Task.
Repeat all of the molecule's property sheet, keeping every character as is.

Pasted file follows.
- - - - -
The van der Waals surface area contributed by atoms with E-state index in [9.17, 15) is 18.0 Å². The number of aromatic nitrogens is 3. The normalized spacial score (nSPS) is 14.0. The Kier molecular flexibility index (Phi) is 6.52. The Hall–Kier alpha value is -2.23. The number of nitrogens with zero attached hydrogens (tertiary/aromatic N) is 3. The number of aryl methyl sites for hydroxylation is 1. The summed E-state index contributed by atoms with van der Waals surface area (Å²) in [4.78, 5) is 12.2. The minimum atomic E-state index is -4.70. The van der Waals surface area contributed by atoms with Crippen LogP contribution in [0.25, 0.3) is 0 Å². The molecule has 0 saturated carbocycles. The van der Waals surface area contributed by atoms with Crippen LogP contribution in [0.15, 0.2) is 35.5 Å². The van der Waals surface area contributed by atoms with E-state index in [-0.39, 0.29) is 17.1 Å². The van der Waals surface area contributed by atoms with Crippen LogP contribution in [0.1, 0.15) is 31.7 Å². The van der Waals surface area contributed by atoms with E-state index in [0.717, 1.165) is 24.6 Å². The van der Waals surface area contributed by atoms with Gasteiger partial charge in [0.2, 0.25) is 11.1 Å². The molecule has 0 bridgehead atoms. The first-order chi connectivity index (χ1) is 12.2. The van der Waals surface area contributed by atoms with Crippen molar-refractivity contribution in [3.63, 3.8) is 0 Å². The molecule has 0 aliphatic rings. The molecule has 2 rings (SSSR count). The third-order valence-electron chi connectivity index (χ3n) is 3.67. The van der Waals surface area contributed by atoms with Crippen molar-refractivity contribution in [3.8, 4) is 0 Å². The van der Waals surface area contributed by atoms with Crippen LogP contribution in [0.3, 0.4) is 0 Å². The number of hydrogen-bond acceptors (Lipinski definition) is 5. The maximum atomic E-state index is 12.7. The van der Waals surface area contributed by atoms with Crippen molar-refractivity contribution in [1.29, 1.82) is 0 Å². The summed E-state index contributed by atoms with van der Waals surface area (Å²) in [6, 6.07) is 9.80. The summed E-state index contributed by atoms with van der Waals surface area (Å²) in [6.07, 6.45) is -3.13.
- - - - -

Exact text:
The van der Waals surface area contributed by atoms with E-state index in [9.17, 15) is 18.0 Å². The number of aromatic nitrogens is 3. The normalized spacial score (nSPS) is 14.0. The Kier molecular flexibility index (Phi) is 6.52. The Hall–Kier alpha value is -2.23. The number of nitrogens with zero attached hydrogens (tertiary/aromatic N) is 3. The number of aryl methyl sites for hydroxylation is 1. The summed E-state index contributed by atoms with van der Waals surface area (Å²) in [4.78, 5) is 12.2. The minimum atomic E-state index is -4.70. The van der Waals surface area contributed by atoms with Crippen LogP contribution in [0.25, 0.3) is 0 Å². The molecule has 0 saturated carbocycles. The van der Waals surface area contributed by atoms with Crippen LogP contribution in [0.15, 0.2) is 35.5 Å². The van der Waals surface area contributed by atoms with E-state index in [-0.39, 0.29) is 17.1 Å². The van der Waals surface area contributed by atoms with Crippen LogP contribution in [0.1, 0.15) is 31.7 Å². The van der Waals surface area contributed by atoms with E-state index in [0.717, 1.165) is 24.6 Å². The van der Waals surface area contributed by atoms with Gasteiger partial charge in [0.2, 0.25) is 11.1 Å². The molecule has 0 bridgehead atoms. The first-order chi connectivity index (χ1) is 12.2. The van der Waals surface area contributed by atoms with Crippen molar-refractivity contribution in [3.63, 3.8) is 0 Å². The molecule has 0 aliphatic rings. The molecule has 2 rings (SSSR count). The third-order valence-electron chi connectivity index (χ3n) is 3.67. The van der Waals surface area contributed by atoms with Crippen molar-refractivity contribution in [3.8, 4) is 0 Å². The van der Waals surface area contributed by atoms with Crippen LogP contribution in [0.3, 0.4) is 0 Å². The number of hydrogen-bond acceptors (Lipinski definition) is 5. The maximum atomic E-state index is 12.7. The van der Waals surface area contributed by atoms with Crippen molar-refractivity contribution in [1.29, 1.82) is 0 Å². The summed E-state index contributed by atoms with van der Waals surface area (Å²) in [6, 6.07) is 9.80. The summed E-state index contributed by atoms with van der Waals surface area (Å²) in [6.07, 6.45) is -3.13.